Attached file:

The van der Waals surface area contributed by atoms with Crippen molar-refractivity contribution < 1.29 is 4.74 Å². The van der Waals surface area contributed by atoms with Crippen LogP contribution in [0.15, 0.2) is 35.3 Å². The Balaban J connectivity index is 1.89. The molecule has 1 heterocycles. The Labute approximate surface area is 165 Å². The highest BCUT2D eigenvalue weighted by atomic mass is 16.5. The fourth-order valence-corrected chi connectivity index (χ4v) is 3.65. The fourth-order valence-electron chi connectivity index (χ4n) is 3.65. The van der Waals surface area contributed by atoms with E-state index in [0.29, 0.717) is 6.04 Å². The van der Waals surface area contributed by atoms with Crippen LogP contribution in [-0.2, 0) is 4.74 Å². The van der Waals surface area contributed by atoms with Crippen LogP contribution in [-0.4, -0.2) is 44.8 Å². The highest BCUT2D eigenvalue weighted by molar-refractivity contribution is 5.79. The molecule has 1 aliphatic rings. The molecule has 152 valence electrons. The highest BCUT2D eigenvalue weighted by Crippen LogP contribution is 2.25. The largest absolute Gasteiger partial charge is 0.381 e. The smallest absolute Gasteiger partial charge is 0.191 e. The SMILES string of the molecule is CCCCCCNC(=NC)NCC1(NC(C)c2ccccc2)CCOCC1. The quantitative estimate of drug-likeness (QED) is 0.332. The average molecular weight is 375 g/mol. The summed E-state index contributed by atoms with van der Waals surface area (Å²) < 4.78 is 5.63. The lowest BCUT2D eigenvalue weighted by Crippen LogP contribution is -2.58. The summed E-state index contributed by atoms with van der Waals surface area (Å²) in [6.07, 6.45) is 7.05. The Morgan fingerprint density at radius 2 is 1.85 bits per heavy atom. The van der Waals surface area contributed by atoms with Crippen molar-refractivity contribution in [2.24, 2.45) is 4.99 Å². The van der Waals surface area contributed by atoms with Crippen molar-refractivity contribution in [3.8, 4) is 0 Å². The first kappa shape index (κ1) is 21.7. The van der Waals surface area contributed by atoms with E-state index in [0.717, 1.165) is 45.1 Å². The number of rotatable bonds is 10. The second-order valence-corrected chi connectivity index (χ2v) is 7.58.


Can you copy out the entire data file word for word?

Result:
The van der Waals surface area contributed by atoms with Crippen molar-refractivity contribution < 1.29 is 4.74 Å². The van der Waals surface area contributed by atoms with Crippen LogP contribution in [0.15, 0.2) is 35.3 Å². The Balaban J connectivity index is 1.89. The molecule has 1 heterocycles. The Labute approximate surface area is 165 Å². The highest BCUT2D eigenvalue weighted by atomic mass is 16.5. The fourth-order valence-corrected chi connectivity index (χ4v) is 3.65. The fourth-order valence-electron chi connectivity index (χ4n) is 3.65. The van der Waals surface area contributed by atoms with E-state index in [0.29, 0.717) is 6.04 Å². The van der Waals surface area contributed by atoms with Crippen LogP contribution in [-0.2, 0) is 4.74 Å². The van der Waals surface area contributed by atoms with Crippen LogP contribution in [-0.4, -0.2) is 44.8 Å². The highest BCUT2D eigenvalue weighted by molar-refractivity contribution is 5.79. The molecule has 1 aliphatic rings. The molecule has 152 valence electrons. The highest BCUT2D eigenvalue weighted by Crippen LogP contribution is 2.25. The largest absolute Gasteiger partial charge is 0.381 e. The smallest absolute Gasteiger partial charge is 0.191 e. The SMILES string of the molecule is CCCCCCNC(=NC)NCC1(NC(C)c2ccccc2)CCOCC1. The quantitative estimate of drug-likeness (QED) is 0.332. The average molecular weight is 375 g/mol. The summed E-state index contributed by atoms with van der Waals surface area (Å²) < 4.78 is 5.63. The lowest BCUT2D eigenvalue weighted by Crippen LogP contribution is -2.58. The summed E-state index contributed by atoms with van der Waals surface area (Å²) in [6.07, 6.45) is 7.05. The Morgan fingerprint density at radius 2 is 1.85 bits per heavy atom. The van der Waals surface area contributed by atoms with Crippen molar-refractivity contribution in [2.24, 2.45) is 4.99 Å². The van der Waals surface area contributed by atoms with Crippen molar-refractivity contribution in [3.8, 4) is 0 Å². The first kappa shape index (κ1) is 21.7. The van der Waals surface area contributed by atoms with E-state index in [0.717, 1.165) is 45.1 Å². The number of rotatable bonds is 10. The second-order valence-corrected chi connectivity index (χ2v) is 7.58.